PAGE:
Lithium: More than Just Batteries


Lithium (Li) is an alkali metal element with atomic number 3 and atomic weight of 6.94. Lithium metal is produced through the electrolysis of fused lithium chloride, which results in a soft silvery-white lustrous metal. The metal is so soft that it can be cut easily with a knife. Lithium is the least reactive of all the alkali metals, but is still highly reactive, thus it must be stored under liquid paraffin, which contains no oxygen, to prevent oxidation. Lithium is highly reactive when in contact with water, forming hydrogen gas and lithium hydroxide (LiOH) in an aqueous solution. When in contact with air, the lithium metal is also highly reactive, forming a layer of lithium hydroxide.


Lithium is widely known for its applications in energy storage for consumer electronics and large-scale energy grids, but many lesser-known applications make lithium an even more versatile mineral:


Lithium minerals (often spodumene) are used in the production of glass products such as containers, bottles, fiberglass, glass for pharmaceutical applications, shock-resistant cookware, sealed-beam headlights and many more. Benefits of lithium in glass production:

  • Reduces viscosity and melting temperature
  • Less energy consumption (because of lower melting temperatures)
  • Increased life and productivity of glass furnaces without sacrificing glass quality
  • Improved strength of glass
  • Improved thermal shock resistance of finished products
  • Reduced rejection rates and increased quality by reducing the amount of "bubbles"

Lithium minerals are used in ceramics to produce fritz and glazes, porcelain enamels for bathroom fixtures, shock-resistant ceramics and porcelain tiles. Benefits of lithium in glass production:

  • Decreases the melting temperature of ceramics by increasing fluxing power
  • Decreases thermal expansion co-efficient, increasing shock resistance
  • Decreases pyroplastic deformation
  • Improves glaze adherence, gloss properties and stain resistance
  • Improved resistance to sudden temperature changes
Lubricant Grease

Lithium greases make excellent lubricants as they adhere particularly well to metal, are highly water soluble and offer consistent properties over a range of temperatures. Lithium containing greases have been in existence since the 1940s and were perhaps the first large-scale commercial application of lithium compounds. Lithium grease is commonly used as lubricant in household products and in a number of demanding service applications in the automotive, military and aerospace industries, and accounts for about 65% of the lubricant market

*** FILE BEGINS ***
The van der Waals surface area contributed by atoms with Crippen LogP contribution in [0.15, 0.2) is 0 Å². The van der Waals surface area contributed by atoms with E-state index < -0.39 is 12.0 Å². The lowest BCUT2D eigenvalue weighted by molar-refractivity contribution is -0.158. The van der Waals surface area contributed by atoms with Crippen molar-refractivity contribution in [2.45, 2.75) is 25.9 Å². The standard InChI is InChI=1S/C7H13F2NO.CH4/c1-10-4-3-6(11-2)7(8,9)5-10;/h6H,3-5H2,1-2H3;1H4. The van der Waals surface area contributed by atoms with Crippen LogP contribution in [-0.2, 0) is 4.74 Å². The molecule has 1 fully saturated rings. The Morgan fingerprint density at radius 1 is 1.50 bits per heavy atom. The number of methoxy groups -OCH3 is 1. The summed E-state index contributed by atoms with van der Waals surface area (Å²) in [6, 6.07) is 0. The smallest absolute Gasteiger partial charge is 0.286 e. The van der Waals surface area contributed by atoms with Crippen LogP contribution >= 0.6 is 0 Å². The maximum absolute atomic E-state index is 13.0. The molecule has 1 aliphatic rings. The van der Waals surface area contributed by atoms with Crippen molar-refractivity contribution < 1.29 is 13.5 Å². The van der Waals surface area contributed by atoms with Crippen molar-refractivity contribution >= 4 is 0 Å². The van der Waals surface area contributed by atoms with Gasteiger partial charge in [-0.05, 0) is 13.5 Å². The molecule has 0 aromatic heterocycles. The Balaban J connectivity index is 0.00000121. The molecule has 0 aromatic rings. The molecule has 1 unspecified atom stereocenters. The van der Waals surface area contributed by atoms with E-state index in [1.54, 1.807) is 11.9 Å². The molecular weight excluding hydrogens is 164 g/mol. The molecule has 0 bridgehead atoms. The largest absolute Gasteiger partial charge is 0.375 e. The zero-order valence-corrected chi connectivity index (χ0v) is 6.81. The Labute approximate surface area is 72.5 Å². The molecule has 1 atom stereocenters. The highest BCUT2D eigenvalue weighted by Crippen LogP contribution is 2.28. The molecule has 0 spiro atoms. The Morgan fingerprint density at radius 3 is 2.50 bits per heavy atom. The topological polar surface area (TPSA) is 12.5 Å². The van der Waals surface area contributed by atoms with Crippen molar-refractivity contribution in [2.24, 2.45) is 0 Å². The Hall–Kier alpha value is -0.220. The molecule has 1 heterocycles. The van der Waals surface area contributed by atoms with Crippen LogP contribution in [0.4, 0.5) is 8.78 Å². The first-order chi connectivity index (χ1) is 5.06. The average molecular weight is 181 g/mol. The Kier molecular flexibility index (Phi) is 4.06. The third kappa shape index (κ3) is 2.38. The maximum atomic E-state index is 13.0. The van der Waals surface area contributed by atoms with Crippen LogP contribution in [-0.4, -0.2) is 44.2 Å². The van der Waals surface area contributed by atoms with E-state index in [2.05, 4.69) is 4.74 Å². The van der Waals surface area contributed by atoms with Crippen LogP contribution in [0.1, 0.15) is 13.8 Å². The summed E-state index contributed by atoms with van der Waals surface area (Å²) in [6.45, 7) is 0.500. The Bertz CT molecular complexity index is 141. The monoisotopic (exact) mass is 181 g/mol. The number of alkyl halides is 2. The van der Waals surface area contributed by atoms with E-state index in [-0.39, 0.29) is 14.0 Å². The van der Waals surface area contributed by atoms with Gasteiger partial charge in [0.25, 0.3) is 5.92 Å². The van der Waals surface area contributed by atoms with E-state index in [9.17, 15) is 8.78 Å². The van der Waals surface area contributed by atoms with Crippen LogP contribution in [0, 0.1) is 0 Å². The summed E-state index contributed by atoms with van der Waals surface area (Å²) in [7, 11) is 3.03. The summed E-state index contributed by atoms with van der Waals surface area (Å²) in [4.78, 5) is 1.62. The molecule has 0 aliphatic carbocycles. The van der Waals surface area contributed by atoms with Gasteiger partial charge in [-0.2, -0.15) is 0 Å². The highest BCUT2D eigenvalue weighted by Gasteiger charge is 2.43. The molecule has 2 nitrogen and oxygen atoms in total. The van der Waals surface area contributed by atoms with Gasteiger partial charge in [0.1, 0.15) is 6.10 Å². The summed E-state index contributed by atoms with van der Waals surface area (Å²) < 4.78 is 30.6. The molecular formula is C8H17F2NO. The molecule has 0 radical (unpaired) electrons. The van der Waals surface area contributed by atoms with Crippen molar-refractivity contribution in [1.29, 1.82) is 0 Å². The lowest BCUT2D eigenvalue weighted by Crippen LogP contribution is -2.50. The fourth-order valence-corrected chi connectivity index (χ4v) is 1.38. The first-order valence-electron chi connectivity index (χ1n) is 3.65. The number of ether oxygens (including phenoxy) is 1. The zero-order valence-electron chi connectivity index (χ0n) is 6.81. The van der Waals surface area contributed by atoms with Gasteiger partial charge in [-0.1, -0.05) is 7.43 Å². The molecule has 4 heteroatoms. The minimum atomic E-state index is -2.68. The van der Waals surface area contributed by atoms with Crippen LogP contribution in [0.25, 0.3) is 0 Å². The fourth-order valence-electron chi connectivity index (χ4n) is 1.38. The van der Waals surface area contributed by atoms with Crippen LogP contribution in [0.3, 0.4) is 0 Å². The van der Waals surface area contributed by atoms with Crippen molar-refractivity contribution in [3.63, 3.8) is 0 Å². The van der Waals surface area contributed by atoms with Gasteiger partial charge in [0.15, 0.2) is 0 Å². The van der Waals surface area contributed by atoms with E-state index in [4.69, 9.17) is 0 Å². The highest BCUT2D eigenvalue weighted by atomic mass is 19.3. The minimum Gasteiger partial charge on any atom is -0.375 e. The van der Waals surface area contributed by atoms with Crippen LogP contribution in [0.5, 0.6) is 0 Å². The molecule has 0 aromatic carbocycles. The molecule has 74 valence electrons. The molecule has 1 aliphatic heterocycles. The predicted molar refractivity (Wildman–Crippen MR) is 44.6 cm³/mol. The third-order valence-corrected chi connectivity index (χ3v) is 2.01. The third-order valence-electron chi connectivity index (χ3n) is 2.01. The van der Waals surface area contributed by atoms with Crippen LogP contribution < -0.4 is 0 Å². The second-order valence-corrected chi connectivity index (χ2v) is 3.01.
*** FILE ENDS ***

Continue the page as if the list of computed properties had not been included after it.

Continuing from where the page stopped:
• Lithium compounds reduce the flux melting temperature and surface tension of steel alloys
  • Lithium compounds degasify and clean metals, including aluminum, copper and bronze
  • Lithium carbonate is used in the aluminum industry
    • 1.5–4% kilograms of Li2CO3 per tonne of aluminum produced, during metal processing
    • Lithium lowers the melting temperature of the molten electrolyte and increases the cell's electrical conductivity
    • Decreases processing costs, particularly energy costs
    • Can be used to produce an aluminum/lithium alloy, increasing stiffness up to 7%, increasing strength up to 30%, and reducing weight about 5%
Other Applications

Lithium has many more applications, such as:

  • Lithium Metal
  • Air Conditioners
  • Optics
  • Organic and Polymer Chemistry
  • Military
  • Nuclear
  • Medicine

Lithium Supply and Demand

Demand for lithium grew at an average of 7.2%/year from 2001 to 2008 and picked up again in 2010. Annual demand is expected to rise significantly as a result of increased usage of lithium in battery technologies.

In 2018, the total demand for lithium is expected to reach 252,653 metric tons of lithium carbonate equivalent. Increase in battery demand will be a strong driver of lithium consumption in the near future but producers are currently limited in their ability to match demands. (Source)

Statistica - Projection of total worldwide lithium demand from 2015 to 2025
Euro Pacific Canada Lithium Report